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Dish Deconstructed: Fesenjan

I first wrote about the Persian dish fensenjan in a review for the now defunct Darius Palace in Fort Lauderdale. The slow-stewed walnut and pomegranate dish that Darius served reminded me of a version I used to enjoy at a childhood friend's house. After an afternoon of playing Nintendo and listening to classic rock, my friend Frank and I would huddle up around the table and eat his Iranian mother's soulful food. I was exstatic every time she made fensenjan. The dish was the perfect combination of flavors: the sauce thick with crushed walnuts and tangy/sweet from the fruit, and the hen that simmered in it for hours was tender and perfumed with flavor. It remains one of my strongest food memories from growing up.

My friend's mother made the best fesenjan (even though hers is my barometer for greatness, I've yet to try a better one), and the other day I was able to experience it again. Our families are still friends, and so she had brought some leftover fenenjan she made around the holidays to my parents' house. My mom called me and let me know of its arrival. I rushed over there immediately to taste it. The fesenjan was just as good as I remembered.    

These days, you can get fesenjan at Kuluck Persian Restaurant & Lounge, who added the dish to their menu sometime after my review, and Caspian Persian Grill, another Persian restaurant in West Broward. But if you're feeling adventurous, you can try and make it yourself.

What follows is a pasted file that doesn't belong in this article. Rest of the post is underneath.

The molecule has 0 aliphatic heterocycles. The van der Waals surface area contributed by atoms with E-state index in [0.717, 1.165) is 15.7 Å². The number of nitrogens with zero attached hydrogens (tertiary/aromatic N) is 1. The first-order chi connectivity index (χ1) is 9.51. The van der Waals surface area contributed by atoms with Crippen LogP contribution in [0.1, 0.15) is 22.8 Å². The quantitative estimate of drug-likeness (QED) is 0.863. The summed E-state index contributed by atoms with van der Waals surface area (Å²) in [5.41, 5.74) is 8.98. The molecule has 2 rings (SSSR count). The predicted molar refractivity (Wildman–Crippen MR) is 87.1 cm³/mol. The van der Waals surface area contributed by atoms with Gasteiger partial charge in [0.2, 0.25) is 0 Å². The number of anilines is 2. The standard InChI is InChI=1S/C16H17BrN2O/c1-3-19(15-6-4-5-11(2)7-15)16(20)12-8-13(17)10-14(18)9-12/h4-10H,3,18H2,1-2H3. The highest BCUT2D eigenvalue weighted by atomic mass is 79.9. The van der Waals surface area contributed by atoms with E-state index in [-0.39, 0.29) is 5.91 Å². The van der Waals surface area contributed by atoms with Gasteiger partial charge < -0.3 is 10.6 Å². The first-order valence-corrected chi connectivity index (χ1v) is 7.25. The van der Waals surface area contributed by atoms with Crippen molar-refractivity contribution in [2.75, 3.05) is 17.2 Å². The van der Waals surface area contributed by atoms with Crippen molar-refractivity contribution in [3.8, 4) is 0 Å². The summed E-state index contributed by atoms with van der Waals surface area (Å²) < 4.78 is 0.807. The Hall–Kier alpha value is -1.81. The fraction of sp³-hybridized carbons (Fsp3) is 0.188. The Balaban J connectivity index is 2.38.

2 small game hens, cut into eight pieces
1 medium white onion, grated
1.5 cups of pomegranate juice
1/2 pound of walnuts, finely ground in a food processor
2 Tbs. tomato paste
3 cups of water
1 tsp. tumeric
1/2 tsp. cinnamon
salt and pepper to taste

Add walnuts, pomegranate, onion, spices, and tomato paste to a stock pot, and add water until the mixture becomes smooth and thin. Bring to a boil, lower heat and simmer for about an hour, stirring occasionally, until the mixture turns brownish in color. Add hen pieces and cover, cooking for another hour, or until the hen is fork tender. Serve over long grain rice.

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John Linn

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